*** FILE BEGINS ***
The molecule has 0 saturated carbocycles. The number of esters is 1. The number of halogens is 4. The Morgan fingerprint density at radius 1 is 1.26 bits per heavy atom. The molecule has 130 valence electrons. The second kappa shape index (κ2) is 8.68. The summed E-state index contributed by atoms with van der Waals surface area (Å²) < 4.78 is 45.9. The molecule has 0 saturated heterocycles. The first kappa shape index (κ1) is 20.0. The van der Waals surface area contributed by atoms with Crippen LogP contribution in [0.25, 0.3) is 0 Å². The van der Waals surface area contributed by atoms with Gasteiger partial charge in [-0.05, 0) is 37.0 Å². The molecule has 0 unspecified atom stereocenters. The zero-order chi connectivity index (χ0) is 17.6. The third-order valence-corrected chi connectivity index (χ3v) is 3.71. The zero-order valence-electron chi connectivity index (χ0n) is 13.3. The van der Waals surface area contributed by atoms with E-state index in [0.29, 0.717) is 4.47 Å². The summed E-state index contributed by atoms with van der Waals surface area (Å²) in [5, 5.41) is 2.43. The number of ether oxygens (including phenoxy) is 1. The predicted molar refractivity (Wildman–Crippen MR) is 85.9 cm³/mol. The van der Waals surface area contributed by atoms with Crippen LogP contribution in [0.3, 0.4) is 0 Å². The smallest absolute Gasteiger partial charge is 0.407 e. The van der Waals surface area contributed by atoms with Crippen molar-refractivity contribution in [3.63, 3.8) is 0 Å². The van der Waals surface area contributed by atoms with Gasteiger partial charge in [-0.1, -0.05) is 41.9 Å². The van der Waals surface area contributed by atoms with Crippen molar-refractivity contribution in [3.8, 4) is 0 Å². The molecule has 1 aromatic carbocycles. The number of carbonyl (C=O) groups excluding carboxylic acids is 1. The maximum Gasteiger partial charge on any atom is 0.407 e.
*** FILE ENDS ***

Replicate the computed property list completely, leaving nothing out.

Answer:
The molecule has 0 saturated carbocycles. The number of esters is 1. The number of halogens is 4. The Morgan fingerprint density at radius 1 is 1.26 bits per heavy atom. The molecule has 130 valence electrons. The second kappa shape index (κ2) is 8.68. The summed E-state index contributed by atoms with van der Waals surface area (Å²) < 4.78 is 45.9. The molecule has 0 saturated heterocycles. The first kappa shape index (κ1) is 20.0. The van der Waals surface area contributed by atoms with Crippen LogP contribution in [0.25, 0.3) is 0 Å². The van der Waals surface area contributed by atoms with Gasteiger partial charge in [-0.05, 0) is 37.0 Å². The molecule has 0 unspecified atom stereocenters. The zero-order chi connectivity index (χ0) is 17.6. The third-order valence-corrected chi connectivity index (χ3v) is 3.71. The zero-order valence-electron chi connectivity index (χ0n) is 13.3. The van der Waals surface area contributed by atoms with E-state index in [0.29, 0.717) is 4.47 Å². The summed E-state index contributed by atoms with van der Waals surface area (Å²) in [5, 5.41) is 2.43. The number of ether oxygens (including phenoxy) is 1. The predicted molar refractivity (Wildman–Crippen MR) is 85.9 cm³/mol. The van der Waals surface area contributed by atoms with Crippen LogP contribution in [0.3, 0.4) is 0 Å². The smallest absolute Gasteiger partial charge is 0.407 e. The van der Waals surface area contributed by atoms with Crippen molar-refractivity contribution in [3.63, 3.8) is 0 Å². The van der Waals surface area contributed by atoms with Gasteiger partial charge in [-0.1, -0.05) is 41.9 Å². The van der Waals surface area contributed by atoms with Crippen molar-refractivity contribution in [3.8, 4) is 0 Å². The molecule has 1 aromatic carbocycles. The number of carbonyl (C=O) groups excluding carboxylic acids is 1. The maximum Gasteiger partial charge on any atom is 0.407 e.